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The Idea of the Church: Historical and Theological Perspectives

By author: Frederick J. Parrella
Product Code: P686
ISBN: 9780881469158
Publisher: Mercer University Press
Availability: In stock
Price: $35.00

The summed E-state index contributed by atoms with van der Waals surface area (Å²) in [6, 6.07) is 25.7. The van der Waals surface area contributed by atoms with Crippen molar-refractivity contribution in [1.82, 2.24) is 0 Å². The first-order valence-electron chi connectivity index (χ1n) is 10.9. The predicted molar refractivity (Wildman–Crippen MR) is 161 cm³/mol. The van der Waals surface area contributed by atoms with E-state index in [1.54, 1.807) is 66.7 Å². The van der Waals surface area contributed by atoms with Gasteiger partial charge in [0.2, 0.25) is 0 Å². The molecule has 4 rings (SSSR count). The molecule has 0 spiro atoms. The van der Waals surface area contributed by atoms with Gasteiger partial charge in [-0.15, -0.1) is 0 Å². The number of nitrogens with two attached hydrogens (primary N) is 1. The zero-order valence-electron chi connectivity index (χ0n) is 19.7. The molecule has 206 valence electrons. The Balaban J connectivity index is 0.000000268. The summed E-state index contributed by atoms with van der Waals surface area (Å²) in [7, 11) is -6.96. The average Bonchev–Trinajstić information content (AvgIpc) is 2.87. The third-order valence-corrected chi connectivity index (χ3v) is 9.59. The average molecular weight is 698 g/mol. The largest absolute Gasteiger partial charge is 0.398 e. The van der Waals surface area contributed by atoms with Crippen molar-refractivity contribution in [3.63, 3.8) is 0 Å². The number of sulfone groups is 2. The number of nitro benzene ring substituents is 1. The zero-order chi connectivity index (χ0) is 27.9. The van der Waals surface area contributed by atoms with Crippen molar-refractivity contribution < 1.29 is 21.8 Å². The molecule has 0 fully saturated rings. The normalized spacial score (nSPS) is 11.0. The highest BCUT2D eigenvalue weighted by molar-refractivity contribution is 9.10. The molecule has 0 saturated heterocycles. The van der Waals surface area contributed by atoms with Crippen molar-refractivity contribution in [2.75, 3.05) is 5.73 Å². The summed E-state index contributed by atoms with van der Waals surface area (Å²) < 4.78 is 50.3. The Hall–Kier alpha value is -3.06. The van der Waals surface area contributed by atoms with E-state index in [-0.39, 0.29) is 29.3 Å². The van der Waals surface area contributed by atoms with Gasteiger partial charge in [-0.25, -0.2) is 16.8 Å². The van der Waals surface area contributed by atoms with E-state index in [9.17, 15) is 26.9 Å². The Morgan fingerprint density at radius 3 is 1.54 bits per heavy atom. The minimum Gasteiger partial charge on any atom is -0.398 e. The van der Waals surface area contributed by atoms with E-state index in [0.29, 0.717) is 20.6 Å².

After World War I, a German bishop described the twentieth century as the "century of the Church." In this twenty-first century, the truth of his words have resonated with both Protestants and Catholics wrestling with the meaning and mission of the Christian community. In order to comprehend the Church, one must explore its own self-understanding throughout the centuries: from its foundation in the preaching of Jesus, the Fathers of the Church, the Medieval Period, the Reformation, and the emergence of the modern and postmodern technological world of today. THE IDEA OF THE CHURCH is not Church history, but an historical sketch of how the Church defined itself in its two millennia. These self-definitions, in Augustine, Aquinas, Luther, Calvin, the medieval and modern papacy, and the twentieth century, are as diverse as its history. Popes Innocent III, Pius IX, and Francis are microcosms of different ecclesiologies. Likewise, the Protestant Church's self-understanding in the writings of Calvin and Zwingli varies significantly from that of Barth and Tillich. The Catholic Church's ecclesiology at the Council of Trent, the “perfect society,” and at the Second Vatican Council, “people of God,” are dissimilar in both style and substance. The Church has a rich tradition of theologies: of God, Jesus Christ, sin and grace, and ethics. In the "century of the Church," ecclesiology finally dominated the theological enterprise, becoming, in the words of Henri de Lubac, the "meeting place of all mysteries." This book will give this enterprise an historical context and prepare the Christian community for future self-reflection.
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